To understand how a “chip” works, let’s assume that it consists of a large number of components, the most important of which are transistors. Each switch opens or closes based on the command received by a software, and reacts differently depending on the magnitude of the input and the software that controls the entire process, all of which make up the communication code.
Increased integration capabilities have created a method of distinguishing the technical complexity of each chip by the number of transistors it contains, starting with small-scale integrations of around a hundred transistors each.
In short, with microelectronics it is possible to achieve smaller circuits and components with optimum performance, while at the same time becoming more complex due to its integration techniques. On the other hand, in the design of digital circuits, the possibility of using microprocessors as a component represents a complete revolution in the creation of circuits and the substitution of classic components. To use it, it is necessary to know the electronic content, the hardware, and its programming method: the software.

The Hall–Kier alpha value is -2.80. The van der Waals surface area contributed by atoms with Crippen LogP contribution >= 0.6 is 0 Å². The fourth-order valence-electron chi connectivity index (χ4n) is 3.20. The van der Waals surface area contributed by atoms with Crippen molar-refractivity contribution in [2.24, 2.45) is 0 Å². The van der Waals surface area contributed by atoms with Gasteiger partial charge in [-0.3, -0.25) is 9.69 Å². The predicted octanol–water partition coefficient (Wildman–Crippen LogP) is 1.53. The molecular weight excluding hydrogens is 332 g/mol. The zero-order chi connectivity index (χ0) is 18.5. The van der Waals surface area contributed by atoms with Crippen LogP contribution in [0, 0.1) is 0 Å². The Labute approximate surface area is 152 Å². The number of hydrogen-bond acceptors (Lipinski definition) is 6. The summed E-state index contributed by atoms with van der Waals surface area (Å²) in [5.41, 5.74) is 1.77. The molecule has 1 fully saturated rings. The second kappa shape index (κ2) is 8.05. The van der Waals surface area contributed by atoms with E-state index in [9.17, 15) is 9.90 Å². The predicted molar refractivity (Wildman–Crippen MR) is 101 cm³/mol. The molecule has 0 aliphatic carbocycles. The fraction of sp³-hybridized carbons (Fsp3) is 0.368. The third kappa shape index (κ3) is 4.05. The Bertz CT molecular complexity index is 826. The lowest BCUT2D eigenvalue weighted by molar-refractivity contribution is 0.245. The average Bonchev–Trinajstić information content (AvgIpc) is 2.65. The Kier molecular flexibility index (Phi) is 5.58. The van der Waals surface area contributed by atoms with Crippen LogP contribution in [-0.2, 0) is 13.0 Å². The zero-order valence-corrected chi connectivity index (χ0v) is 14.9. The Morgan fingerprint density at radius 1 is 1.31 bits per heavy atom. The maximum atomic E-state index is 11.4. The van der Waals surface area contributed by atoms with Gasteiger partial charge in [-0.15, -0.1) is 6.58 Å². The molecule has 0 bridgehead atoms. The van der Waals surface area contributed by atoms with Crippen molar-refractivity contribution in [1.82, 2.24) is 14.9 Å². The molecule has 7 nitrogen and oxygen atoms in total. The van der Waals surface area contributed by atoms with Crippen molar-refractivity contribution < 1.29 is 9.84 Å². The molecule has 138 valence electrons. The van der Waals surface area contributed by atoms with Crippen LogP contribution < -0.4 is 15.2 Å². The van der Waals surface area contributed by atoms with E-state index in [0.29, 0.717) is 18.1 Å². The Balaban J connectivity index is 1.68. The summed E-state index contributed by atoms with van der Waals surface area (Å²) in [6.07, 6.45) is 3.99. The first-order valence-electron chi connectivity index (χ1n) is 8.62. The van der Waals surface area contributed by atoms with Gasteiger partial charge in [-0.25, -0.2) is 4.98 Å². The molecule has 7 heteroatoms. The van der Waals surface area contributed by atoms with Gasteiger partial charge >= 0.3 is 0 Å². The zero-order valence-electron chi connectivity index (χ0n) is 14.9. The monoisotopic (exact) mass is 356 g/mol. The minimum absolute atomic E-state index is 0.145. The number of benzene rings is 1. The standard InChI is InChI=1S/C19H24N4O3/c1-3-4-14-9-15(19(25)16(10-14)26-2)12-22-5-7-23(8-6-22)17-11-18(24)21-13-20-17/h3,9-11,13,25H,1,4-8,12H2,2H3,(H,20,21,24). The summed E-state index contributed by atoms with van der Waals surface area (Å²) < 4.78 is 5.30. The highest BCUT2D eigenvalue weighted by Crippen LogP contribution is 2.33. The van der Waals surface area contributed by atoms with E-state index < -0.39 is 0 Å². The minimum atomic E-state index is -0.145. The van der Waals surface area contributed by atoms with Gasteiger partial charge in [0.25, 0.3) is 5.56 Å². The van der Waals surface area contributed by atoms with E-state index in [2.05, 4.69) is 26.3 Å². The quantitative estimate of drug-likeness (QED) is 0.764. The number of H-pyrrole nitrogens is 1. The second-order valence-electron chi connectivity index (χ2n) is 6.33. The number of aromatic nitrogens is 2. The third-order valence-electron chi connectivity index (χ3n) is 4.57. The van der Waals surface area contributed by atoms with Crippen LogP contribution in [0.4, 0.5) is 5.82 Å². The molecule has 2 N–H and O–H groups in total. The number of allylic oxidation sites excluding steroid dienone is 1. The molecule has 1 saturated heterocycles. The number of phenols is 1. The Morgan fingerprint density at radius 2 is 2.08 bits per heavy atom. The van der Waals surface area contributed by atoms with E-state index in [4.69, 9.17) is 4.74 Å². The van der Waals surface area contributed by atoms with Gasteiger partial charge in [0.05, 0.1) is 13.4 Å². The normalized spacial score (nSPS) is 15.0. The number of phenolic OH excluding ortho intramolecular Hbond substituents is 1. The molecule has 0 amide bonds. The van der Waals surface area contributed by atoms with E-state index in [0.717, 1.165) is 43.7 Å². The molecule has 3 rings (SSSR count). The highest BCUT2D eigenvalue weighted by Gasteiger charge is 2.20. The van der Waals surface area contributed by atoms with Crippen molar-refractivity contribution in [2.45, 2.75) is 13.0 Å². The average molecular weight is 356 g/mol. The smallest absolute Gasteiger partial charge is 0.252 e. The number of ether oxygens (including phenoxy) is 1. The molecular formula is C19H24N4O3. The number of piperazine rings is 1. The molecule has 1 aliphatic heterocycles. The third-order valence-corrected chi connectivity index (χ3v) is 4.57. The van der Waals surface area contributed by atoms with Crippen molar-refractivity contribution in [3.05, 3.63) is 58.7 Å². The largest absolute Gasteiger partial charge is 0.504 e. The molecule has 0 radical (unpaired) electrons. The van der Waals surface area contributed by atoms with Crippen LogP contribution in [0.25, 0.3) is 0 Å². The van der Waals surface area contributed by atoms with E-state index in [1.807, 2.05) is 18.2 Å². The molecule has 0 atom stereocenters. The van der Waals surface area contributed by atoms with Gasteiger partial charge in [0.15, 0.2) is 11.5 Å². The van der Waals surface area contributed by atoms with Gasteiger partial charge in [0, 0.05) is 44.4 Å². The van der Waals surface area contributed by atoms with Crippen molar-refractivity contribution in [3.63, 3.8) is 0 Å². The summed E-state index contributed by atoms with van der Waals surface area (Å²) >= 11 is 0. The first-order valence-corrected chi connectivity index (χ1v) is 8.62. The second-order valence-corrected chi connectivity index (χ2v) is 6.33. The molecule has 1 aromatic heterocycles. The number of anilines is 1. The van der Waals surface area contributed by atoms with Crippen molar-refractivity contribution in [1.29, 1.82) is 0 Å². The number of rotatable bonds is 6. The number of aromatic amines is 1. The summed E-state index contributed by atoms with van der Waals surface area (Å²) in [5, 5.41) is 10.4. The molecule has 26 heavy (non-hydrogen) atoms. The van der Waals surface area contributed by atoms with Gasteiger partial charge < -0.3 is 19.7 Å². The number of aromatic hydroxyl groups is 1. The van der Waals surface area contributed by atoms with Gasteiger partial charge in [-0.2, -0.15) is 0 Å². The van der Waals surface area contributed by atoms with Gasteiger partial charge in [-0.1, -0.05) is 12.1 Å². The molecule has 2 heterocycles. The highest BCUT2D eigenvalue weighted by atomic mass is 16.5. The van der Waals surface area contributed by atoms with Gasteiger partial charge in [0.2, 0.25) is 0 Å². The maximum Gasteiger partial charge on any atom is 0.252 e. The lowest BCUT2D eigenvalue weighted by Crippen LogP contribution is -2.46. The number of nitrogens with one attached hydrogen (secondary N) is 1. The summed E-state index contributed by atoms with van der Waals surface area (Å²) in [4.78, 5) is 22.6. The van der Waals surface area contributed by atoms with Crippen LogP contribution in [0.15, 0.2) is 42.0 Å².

Microelectronics and Nanotechnology
Advances in this area and the development of integrated circuits (chips) cover more and more areas of everyday life. Today, development in one part of the world can benefit another. This is not only due to the number of players developing the technology, but also due to its use.
Thanks to micro and nanotechnologies, very effective and economical products are achieved. For example, in a company, managers and employees may share the same cell phone because technology can reduce costs.